Ask an expert: What age can a child start wearing contact lenses?

21st Sep 18 | Lifestyle

The right time for switching to contacts usually comes down to the individual child and their parents, an optometrist explains. By Lisa Salmon.

Girls Jumping On The Bed

My 10-year-old daughter has just been told she needs to wear glasses and she’s very upset about it. At what age can she start wearing contact lenses?

Dr Nigel Best, clinical spokesperson for Specsavers (specsavers.co.uk), says: “According to a report, younger people can be up to four times more likely to want to try contact lenses than adults, and a study looking at attitudes towards contact lens wear found 78% of child spectacle wearers would be interested in trying contact lenses.

“The good news is there’s no specific age at which a child is old enough to wear contact lenses. In theory, children can wear them from any age, even as newborn babies if needed – if a newborn baby is born with a congenital cataract, the baby’s natural lens will be removed within a few months of birth and the baby will wear a contact lens until they’re old enough to have a lens implanted. Thankfully, those cases are rare.

Child at eye sight test. Little kid selecting glasses at optician store. Eyesight measurement for school kids. Eye wear for children. Doctor performing eye check. Boy with spectacles at letter chart.
Lots of children need glasses (Thinkstock/PA)

“Any decision on whether (or when) to first fit a child with contact lenses is based on a number of factors, with an optician often considering the three ms: Maturity, motivation and mum.

“A child’s level of maturity is not always related to their age; we’ve all known nine-year-olds who behave in a more responsible manner than some 15-year-olds. The child’s ability to listen and comprehend the advice given to them is paramount.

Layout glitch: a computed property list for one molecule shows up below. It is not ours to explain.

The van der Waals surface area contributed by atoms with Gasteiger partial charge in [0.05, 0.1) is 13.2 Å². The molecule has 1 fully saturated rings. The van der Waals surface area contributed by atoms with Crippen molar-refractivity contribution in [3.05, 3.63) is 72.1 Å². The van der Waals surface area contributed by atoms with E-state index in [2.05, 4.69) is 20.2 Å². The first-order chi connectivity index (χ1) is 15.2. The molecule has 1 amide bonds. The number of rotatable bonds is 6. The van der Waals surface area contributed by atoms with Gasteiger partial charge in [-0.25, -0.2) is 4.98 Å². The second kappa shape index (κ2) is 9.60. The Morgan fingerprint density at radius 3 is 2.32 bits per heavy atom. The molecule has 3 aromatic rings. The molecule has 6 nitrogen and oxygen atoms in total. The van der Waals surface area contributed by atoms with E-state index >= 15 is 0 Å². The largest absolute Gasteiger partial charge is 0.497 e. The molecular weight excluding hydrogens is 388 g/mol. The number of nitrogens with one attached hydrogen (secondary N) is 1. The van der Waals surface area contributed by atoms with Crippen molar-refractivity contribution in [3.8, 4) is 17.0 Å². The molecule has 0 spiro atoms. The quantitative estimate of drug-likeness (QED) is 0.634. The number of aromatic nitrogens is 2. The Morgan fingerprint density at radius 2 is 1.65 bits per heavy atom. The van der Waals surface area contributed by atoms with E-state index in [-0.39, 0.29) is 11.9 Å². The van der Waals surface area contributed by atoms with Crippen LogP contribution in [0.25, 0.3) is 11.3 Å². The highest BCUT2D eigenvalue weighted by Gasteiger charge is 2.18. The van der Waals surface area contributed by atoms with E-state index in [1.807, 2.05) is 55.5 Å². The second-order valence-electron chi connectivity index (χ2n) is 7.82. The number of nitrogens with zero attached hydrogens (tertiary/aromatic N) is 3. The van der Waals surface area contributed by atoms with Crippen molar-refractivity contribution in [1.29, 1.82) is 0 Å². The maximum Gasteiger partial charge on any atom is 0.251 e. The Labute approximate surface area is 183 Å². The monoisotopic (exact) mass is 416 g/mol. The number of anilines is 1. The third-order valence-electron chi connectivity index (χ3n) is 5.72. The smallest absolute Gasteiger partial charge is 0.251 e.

“Important for success in any new contact lens wearer is a high level of motivation. This can help overcome many obstacles, such as difficulty inserting and removing lenses, initial lens awareness, and even fear.

“Involvement of parents is very important to successful contact lens wear in young children. An engaged and informed parent, who plays an important role reinforcing and supervising how the child looks after the lenses, is crucial.

“Research into the benefits of contact lens wear for children and teens found that contact lenses significantly improved their quality of life, so it’s always worth a parent having a chat with their optician if their child is interested.

“Your eyes can reveal a lot about your general health and so it’s really important to have regular eye tests – once every two years, or more often if recommended by your optometrist.”

September 24-30 is National Eye Health Week. For more information about eye tests and to find your nearest branch, visit specsavers.co.uk.



© Press Association 2018

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